AMA submission focus on general practice


doctor with pills

Doctors’ group calls for support for longer GP consultations, a strong PBS, and lifting of caps on subsidies that can support employment of pharmacists in general practice

With the 2019-20 Federal Budget scheduled to be delivered on 2 April 2019, the Australia Medical Association (AMA) has issued its pre-budget submission with a call for investment in primary care.

“The key to successful long-term health reform is to properly fund and invest in primary care, especially general practice,” says AMA President Dr Tony Bartone.

Dr Bartone says the AMA submission focuses on the four major pillars of the health system – public hospitals, the private health sector, the PBS, and primary care.

“The government, let by Health Minister Greg Hunt, has shown strong commitment to the Pharmaceutical Benefits Scheme (PBS) and we expect this ongoing commitment to be reflected in the Budget,” he says.

The AMA also calls for additional Medicare Benefits Schedule (MBS) funding, saying that the system “needs to be one that provides adequate patient rebates so that we don’t end up with a two-tier system – those who can afford treatment and those who can’t.”

It asks the government for increased support for longer GP consultations through the introduction of an ‘extended’ Level B MBS consultation item that recognises the extra work involved for those GPs who spend more time with their patients.

This comes after a comment in July last year from then president of the Royal Australian College of General Practitioners (RACGP) Dr Bastian Seidel that it is common for longer appointments to be refused because they are not financially viable.

“They are saying, ‘it’s 10 minutes and the patient goes out’. And people are being told ‘if you have a mental health condition you probably have to go elsewhere’,” Dr Seidel told the Sydney Morning Herald.

“[It] allows some GPs to cream the system by seeing 10 patients an hour and earning $380, while good GPs see four patients an hour and can only bill $152 an hour,” one respondent reportedly told the ongoing review into the Medicare Benefits Schedule.

In its 2019-20 pre-budget submission, the RACGP adds to the call for investment in longer consultations to support the ongoing delivery of complex care.

The AMA also asks the government to support enhanced access to GP-led team-based care for patients by lifting the caps on subsidies available through the incoming Workforce Incentive Program (WIP), “better supporting the employment of nurses, pharmacists and allied health professionals in general practice”.

From 1 July, general practices will be supported to expand their in-practice health team by engaging the services of a non-dispensing pharmacist or allied health provider to enhance the range of care provided, explains Dr Richard Kidd, Chair of the AMA Council of General Practice.

This funding, promised as part of the 2018-19 Federal Budget, is set to provide financial incentives for around 5000 general practices to take part in the program.

“To ensure that practices can grow their capacity to meet patient health care needs and delivery quality and comprehensive healthcare, the AMA wants this support extended to lifting the caps on the subsidies available under the WIP,” says Dr Kidd.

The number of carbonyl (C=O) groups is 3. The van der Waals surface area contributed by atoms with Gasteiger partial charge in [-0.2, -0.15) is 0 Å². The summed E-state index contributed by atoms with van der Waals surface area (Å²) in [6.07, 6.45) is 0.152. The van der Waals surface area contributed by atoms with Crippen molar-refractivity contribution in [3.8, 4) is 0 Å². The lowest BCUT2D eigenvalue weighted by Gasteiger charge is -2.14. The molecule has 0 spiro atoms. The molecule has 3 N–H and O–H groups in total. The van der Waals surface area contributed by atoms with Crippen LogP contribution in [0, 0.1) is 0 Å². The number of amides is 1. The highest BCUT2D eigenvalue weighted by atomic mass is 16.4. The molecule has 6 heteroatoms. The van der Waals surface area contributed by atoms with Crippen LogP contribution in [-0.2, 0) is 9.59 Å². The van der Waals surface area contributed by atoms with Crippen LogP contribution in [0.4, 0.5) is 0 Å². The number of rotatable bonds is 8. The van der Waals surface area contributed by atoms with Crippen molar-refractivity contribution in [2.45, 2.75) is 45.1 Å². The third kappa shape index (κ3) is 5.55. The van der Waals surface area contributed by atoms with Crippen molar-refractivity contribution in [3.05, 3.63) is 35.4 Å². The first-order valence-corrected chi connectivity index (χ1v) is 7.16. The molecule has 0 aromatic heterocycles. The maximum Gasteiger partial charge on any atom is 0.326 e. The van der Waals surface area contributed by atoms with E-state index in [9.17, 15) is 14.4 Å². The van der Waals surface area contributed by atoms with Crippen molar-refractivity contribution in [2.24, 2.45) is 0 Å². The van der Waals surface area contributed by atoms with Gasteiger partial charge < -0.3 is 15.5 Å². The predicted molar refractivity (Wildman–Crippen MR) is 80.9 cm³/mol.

In its own pre-budget submission, the PSA recognises the inclusion of non-dispensing pharmacists to the list of eligible health professionals under the WIP will allow general practices to best decide what health professionals would be suited within the practice.

However the PSA also contends that this should be applied to the inclusion of pharmacists as Eligible Allied Health Providers under the Chronic Disease Management (CDM) items as part of the MBS.

Representatives of the Pharmacy Guild have recently stated that non-dispensing pharmacists in general practice will lead to a duplication of services that community pharmacists already provide.

“The use of the Workforce Incentive Program… will serve to exacerbate the already serious workforce shortages seen in community pharmacy small businesses in regional, rural and remote areas,” said Guild national councillor Catherine Bronger late last year.

The Pharmacy Guild has not mentioned non-dispensing pharmacists in general practice in its pre-budget submission, instead focusing on recommending that the Federal Government remove the optional $1 discount and calling for it to be replaced by a $1 reduction of PBS and RPBS co-payments for all patients.

In its submission the Guild argues that the $1 discount, which was introduced in January 2016, has “proven to be an ineffective way to provide more affordable access to PBS medicines, and has instead increased inequity and undermined the universality of the PBS while commoditising medicine usage”.

“Effectively, all the $1 discount policy has done is entrench competition where it was already strong – in localised highly urban areas where competition is already strong in relation to non-subsidised medicines below the patient co-payment, as well as for non-prescription medicines and other pharmacy products.

“Why should this be the case? How is this good policy?” says the Guild.

“Medicines are not normal products of commerce. The optional $1 co-payment discount has commoditised and devalued the importance of safe dispensing of PBS medicines.”

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